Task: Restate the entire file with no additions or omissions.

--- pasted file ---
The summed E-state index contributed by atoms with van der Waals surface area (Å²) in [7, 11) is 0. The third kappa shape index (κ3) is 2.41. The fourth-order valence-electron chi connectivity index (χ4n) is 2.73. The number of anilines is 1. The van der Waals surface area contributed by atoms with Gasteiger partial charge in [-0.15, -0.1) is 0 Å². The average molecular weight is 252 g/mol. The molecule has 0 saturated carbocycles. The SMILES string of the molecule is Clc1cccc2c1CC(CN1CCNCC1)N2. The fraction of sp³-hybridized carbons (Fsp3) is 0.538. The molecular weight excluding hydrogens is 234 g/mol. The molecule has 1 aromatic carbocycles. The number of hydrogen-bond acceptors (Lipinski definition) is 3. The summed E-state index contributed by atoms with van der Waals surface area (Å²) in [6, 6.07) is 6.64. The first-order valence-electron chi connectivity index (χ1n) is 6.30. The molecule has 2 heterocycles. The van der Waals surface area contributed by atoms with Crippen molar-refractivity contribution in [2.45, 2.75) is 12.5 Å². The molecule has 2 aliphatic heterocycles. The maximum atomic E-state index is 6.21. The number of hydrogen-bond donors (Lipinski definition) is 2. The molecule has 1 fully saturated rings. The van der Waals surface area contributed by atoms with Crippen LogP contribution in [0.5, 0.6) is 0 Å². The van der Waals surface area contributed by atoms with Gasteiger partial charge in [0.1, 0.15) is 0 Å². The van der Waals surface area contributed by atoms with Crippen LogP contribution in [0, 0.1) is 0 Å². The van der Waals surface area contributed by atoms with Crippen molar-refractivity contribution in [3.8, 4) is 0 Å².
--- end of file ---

The summed E-state index contributed by atoms with van der Waals surface area (Å²) in [7, 11) is 0. The third kappa shape index (κ3) is 2.41. The fourth-order valence-electron chi connectivity index (χ4n) is 2.73. The number of anilines is 1. The van der Waals surface area contributed by atoms with Gasteiger partial charge in [-0.15, -0.1) is 0 Å². The average molecular weight is 252 g/mol. The molecule has 0 saturated carbocycles. The SMILES string of the molecule is Clc1cccc2c1CC(CN1CCNCC1)N2. The fraction of sp³-hybridized carbons (Fsp3) is 0.538. The molecular weight excluding hydrogens is 234 g/mol. The molecule has 1 aromatic carbocycles. The number of hydrogen-bond acceptors (Lipinski definition) is 3. The summed E-state index contributed by atoms with van der Waals surface area (Å²) in [6, 6.07) is 6.64. The first-order valence-electron chi connectivity index (χ1n) is 6.30. The molecule has 2 heterocycles. The van der Waals surface area contributed by atoms with Crippen molar-refractivity contribution in [2.45, 2.75) is 12.5 Å². The molecule has 2 aliphatic heterocycles. The maximum atomic E-state index is 6.21. The number of hydrogen-bond donors (Lipinski definition) is 2. The molecule has 1 fully saturated rings. The van der Waals surface area contributed by atoms with Crippen LogP contribution in [0.5, 0.6) is 0 Å². The van der Waals surface area contributed by atoms with Gasteiger partial charge in [0.1, 0.15) is 0 Å². The van der Waals surface area contributed by atoms with Crippen LogP contribution in [0, 0.1) is 0 Å². The van der Waals surface area contributed by atoms with Crippen molar-refractivity contribution in [3.8, 4) is 0 Å².